• Eat regularly
  • Avoid intermittent fasting
  • Turn off electronics an hour before bed
  • Give yourself space to unwind
  • Take naps and listen to your body, extra rest helps with healing
  • Support with adaptogenic herbs as appropriate
  • Practice grounding or earthing
  • Put routine stress-management practices into place
  • Make self-care and the pleasure principal a priority to help you relax and heal

Stage 3: Exhaustion Phase

At this point the body is breaking down due to the amount of chronic stress it’s under. Cortisol levels are failing, sleep is nearly none existent, and fatigue is a constant friend. On top of it, when you’ve reached this point the body is trying to compensate in every way possible, which means multiple organs and/or system failure is completely possible.

The body has run out of ways to develop the stress hormones it needs to counteract the chronic pressure it’s under. Now the sex hormones are low and the stress hormones are low. This phase is also often called the “Burnout phase”. Aside from a fatigue and low libido someone in the burnout stage can suffer from

  • Depression
  • Anxiety
  • Apathy
  • Constipation
  • Sluggish thyroid
  • Compromised mental function
  • Hormonal imbalance
  • Bed ridden
  • Fibromyalgia

It seems extreme, but when your adrenals have reached exhaustion the body has slowed as many functions as possible, including metabolism and food digestion. Much like the domino effect, the body will keep down-regulating internal functions until it reaches a point where it no longer feels threatened.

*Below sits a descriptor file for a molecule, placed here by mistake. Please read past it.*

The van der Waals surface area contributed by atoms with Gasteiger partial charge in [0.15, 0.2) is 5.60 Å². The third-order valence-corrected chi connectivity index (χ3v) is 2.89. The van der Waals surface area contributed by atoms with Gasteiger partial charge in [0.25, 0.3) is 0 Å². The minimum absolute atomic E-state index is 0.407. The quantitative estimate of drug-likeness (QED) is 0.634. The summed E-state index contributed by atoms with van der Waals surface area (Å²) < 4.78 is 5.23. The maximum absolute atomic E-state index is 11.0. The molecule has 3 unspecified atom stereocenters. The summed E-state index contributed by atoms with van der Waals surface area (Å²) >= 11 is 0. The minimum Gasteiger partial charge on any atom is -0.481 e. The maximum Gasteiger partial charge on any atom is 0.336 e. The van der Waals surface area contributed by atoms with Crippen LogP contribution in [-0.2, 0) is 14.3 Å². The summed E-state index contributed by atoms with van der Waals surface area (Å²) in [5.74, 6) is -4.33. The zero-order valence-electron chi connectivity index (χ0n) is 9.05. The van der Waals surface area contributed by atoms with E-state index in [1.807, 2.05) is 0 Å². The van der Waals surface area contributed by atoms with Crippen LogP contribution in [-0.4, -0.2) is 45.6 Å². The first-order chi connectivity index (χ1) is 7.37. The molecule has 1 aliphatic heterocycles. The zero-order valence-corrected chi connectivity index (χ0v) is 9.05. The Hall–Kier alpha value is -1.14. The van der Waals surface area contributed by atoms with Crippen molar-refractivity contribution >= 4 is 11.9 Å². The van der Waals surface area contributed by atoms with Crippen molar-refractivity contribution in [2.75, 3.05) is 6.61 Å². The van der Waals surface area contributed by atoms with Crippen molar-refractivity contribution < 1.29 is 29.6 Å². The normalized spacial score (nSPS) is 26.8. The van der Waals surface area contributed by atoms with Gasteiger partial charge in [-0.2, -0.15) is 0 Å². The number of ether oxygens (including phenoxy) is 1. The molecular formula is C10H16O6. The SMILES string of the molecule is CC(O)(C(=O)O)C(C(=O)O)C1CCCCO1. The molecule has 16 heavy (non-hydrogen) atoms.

For many this could be bedridden, for others the breakdown in the body happens first resulting in issues such as stroke, kidney conditions, or severe hormonal conditions. Each body reacts differently, but it’s always in an attempt to protect itself. For a better understanding of the effects of adrenal burnout read this article by Dr. Lam.

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At this point a trained professional is your best option to help you heal your suffering and damaged adrenals. Some basic things to implement though.

  • Moderate exercise, with twice as much rest. Too much exercise can cause you to crash harder.
  • Dietary control to help manage and balance blood sugar levels
  • Electrolyte balance
  • Vitamin/mineral support
  • Rest. Rest.
  • Prayer, massage, meditation, and other relaxation techniques 

Keep in mind, healing whichever stage of adrenal fatigue you might find yourself in, can take anywhere from six months to 24 months depending on how bad your adrenal fatigue is, your dedication to getting better, and application of lifestyle changes to prevent it from happening again.

For more information on adrenal fatigue and ways to heal it, check out the pages below.

Dr. Axe: Ways to heal Adrenal Fatigue

Dr. Mercola: Misdiagnosed Symptoms of Adrenal Fatigue

MD Junction: Adrenal Exhaustion

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Last Updated on February 21, 2019

Top 9 Foods for Incredible Brian Health And Brain Power

Top 9 Foods for Incredible Brian Health And Brain Power

Your brain is the most intricate and powerful organ in your entire body. It’s essentially a super-computer with brain power like a Ferrari.

If you have a Ferrari, would you put cheap gasoline in it? Of course not. You want to put in high-octane performance fuel to get the most out of your investment.

When it comes to the brain, many people are looking for the top foods that will supercharge the brainpower to help focus better, think more clearly and have better brain health.